Intra-amniotic fluconazole therapy for Candida albicans intra-amniotic infection
ABSTRACT Obstet Gynecol. 2013 Feb;121(2 Pt 2 Suppl 1):452-4. doi: http://10.1097/AOG.0b013e31827566ca.
Intra-amniotic fluconazole therapy for Candida albicans intra-amniotic infection.
Bean LM1, Jackson JR, Dobak WJ, Beiswenger TR, Thorp JA.
The consequences of intra-amniotic Candida infection can be devastating. Currently, standard management includes delivery. We identified only one previous case reporting intrauterine antifungal therapy, which used transcervical amphotericin B. We present two cases of intra-amniotic Candida infection treated with intra-amniotic fluconazole instilled before membrane rupture.
Two patients presented with intra-amniotic Candida albicans infection that was diagnosed during previability. Both underwent cerclage placement before culture results were available. Aggressive antifungal therapy was instituted using oral, vaginal, and intra-amniotic fluconazole instilled through serial amniocenteses. Both fetuses survived without sequelae.
Intra-amniotic Candida infection is associated with preterm rupture of membranes, preterm labor, severe neonatal infection, and fetal death. Early diagnosis and treatment is essential.
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ABSTRACT: Preterm birth (PTB) (delivery before 37 weeks' gestation) is a leading cause of neonatal death and disease in industrialized and developing countries alike. Infection (most notably in high-risk deliveries occurring before 28 weeks' gestation) is hypothesized to initiate an intrauterine inflammatory response that plays a key role in the premature initiation of labor as well as a host of the pathologies associated with prematurity. As such, a better understanding of intrauterine inflammation in pregnancy is critical to our understanding of preterm labor and fetal injury, as well as on-going efforts to prevent PTB. Focusing on the fetal innate immune system responses to intrauterine infection, the present paper will review clinical and experimental studies to discuss the capacity for a fetal contribution to the intrauterine inflammation associated with PTB. Evidence from experimental studies to suggest that the fetus has the capacity to elicit a pro-inflammatory response to intrauterine infection is highlighted, with reference to the contribution of the lung, skin, and gastrointestinal tract. The paper will conclude that pathological intrauterine inflammation is a complex process that is modified by multiple factors including time, type of agonist, host genetics, and tissue.Frontiers in Immunology 12/2014; 5:574. DOI:10.3389/fimmu.2014.00574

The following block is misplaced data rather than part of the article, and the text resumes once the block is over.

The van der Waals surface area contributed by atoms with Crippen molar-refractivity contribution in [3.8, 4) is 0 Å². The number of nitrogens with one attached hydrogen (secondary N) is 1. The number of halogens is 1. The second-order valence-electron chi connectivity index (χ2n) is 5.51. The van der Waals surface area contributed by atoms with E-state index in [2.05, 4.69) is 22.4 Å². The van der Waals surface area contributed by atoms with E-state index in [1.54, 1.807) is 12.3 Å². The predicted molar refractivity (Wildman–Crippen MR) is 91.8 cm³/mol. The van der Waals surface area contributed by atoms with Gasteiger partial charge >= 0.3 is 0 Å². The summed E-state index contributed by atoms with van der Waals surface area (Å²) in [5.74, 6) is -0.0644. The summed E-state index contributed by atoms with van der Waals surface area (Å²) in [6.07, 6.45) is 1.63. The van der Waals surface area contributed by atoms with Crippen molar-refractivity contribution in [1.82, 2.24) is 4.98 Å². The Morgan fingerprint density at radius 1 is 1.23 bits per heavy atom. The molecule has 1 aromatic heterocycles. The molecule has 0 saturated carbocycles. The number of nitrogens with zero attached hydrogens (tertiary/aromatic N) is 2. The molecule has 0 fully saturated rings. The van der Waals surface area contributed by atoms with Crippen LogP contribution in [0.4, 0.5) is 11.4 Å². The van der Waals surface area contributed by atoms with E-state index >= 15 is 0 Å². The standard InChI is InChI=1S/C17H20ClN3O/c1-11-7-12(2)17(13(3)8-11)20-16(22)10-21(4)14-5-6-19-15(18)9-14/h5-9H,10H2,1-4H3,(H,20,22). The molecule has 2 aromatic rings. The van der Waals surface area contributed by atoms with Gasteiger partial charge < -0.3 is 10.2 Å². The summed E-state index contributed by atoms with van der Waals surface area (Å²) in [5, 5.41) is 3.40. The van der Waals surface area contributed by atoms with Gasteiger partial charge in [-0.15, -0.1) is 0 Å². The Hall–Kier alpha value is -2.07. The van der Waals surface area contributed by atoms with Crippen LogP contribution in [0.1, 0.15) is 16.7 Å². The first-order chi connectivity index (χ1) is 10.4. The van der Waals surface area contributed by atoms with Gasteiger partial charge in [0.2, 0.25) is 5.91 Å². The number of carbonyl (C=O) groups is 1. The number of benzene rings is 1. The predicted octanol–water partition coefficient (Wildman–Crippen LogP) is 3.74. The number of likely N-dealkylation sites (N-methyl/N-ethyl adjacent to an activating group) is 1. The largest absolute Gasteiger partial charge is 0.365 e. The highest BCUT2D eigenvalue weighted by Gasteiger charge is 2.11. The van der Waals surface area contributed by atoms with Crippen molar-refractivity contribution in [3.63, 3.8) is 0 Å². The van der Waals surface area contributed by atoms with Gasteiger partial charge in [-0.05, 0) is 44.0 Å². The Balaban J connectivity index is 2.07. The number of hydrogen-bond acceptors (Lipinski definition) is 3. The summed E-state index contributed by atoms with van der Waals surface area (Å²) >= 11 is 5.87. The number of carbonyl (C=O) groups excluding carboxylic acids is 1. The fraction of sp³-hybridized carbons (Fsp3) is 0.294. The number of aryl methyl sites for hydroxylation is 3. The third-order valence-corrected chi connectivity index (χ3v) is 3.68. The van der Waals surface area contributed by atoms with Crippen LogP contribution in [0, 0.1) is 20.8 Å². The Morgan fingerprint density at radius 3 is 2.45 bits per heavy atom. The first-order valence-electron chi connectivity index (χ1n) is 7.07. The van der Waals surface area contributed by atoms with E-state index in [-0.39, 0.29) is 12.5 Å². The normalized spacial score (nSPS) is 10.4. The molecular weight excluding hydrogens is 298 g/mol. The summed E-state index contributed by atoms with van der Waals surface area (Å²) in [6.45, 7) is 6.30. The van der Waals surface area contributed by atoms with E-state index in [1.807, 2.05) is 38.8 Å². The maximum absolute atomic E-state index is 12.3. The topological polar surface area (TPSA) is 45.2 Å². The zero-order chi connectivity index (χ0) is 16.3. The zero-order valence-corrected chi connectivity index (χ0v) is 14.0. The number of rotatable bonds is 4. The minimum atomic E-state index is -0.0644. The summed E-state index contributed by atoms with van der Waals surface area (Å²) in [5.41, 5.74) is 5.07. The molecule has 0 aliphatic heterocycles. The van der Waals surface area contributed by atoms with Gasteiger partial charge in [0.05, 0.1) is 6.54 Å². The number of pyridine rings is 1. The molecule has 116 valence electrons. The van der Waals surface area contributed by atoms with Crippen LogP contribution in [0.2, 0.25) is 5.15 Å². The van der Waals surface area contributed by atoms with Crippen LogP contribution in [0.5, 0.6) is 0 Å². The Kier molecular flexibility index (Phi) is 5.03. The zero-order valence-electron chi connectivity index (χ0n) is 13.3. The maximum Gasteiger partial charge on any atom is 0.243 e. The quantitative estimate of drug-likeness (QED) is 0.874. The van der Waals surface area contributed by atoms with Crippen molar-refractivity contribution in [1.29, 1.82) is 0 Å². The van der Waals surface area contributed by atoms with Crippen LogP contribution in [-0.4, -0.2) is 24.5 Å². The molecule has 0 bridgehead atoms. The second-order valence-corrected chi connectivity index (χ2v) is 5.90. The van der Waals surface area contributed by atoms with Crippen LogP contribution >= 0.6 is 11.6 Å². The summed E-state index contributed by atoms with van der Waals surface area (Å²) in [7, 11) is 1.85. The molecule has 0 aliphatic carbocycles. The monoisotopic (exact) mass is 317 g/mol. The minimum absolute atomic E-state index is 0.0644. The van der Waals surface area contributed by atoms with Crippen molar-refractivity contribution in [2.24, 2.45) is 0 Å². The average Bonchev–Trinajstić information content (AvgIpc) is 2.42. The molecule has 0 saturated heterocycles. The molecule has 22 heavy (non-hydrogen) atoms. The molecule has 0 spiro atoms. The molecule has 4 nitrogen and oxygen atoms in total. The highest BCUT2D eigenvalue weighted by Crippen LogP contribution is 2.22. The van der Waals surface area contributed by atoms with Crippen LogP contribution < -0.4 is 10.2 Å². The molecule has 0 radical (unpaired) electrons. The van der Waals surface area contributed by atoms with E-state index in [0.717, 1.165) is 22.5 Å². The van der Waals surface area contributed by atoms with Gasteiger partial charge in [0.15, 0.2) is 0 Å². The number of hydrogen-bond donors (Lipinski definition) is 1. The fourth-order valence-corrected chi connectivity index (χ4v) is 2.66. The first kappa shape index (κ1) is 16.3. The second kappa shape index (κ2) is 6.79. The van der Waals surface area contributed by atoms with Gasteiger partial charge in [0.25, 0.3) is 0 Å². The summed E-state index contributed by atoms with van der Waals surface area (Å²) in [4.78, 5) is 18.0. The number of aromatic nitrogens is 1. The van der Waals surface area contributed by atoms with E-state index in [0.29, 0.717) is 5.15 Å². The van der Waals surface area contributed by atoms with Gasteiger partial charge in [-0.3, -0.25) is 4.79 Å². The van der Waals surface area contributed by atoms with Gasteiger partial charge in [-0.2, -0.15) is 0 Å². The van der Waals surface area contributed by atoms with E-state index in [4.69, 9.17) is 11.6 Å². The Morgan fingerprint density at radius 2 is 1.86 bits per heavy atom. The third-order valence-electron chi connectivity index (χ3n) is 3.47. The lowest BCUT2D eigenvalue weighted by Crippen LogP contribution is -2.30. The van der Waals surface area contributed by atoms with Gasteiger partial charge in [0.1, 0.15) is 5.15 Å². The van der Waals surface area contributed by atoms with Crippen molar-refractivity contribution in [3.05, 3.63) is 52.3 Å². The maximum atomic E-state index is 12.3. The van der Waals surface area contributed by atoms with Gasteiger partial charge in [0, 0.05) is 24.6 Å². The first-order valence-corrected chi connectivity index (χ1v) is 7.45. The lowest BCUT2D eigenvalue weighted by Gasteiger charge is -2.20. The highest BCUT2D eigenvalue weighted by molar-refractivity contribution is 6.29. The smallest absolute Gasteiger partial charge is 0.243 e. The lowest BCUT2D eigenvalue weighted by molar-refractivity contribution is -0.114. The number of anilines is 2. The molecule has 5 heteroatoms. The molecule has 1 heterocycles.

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ABSTRACT: Prevalence studies indicate that Candida species colonize the vagina in at least 20 % of all women, rising to 30 % in pregnancy. Although, some studies concluded that pregnant women were more likely to have symptomatic vaginal infections caused by Candida, yet other studies found a high prevalence of asymptomatic infection only during pregnancy. Most episodes of symptomatic vulvovaginal candidiasis (VVC) occur during the second and third trimesters. The increased risk of VVC in pregnancy is likely sustained by pregnancy-related factors, such as immunologic alterations, increased estrogen levels, and increased vaginal glycogen production. Although evidence is incomplete, there is some emerging data which suggests that candidiasis in pregnancy may be associated with increased risk of pregnancy complications, such as premature rupture of membranes, preterm labor, chorioamnionitis, and congenital cutaneous candidiasis. In contrast to nonpregnant women, there are no formal studies, evaluating the use of long-term suppressive maintenance oral azoles in the treatment of recurrent VVC (RVVC) in pregnancy. Most clinicians do not offer suppressive therapy in pregnancy and prefer to treat individual symptomatic episodes only utilizing a topical imidazole vaginally for 7 days to minimize systemic exposure to medications.Current Infectious Disease Reports 06/2015; 17(6):462. DOI:10.1007/s11908-015-0462-0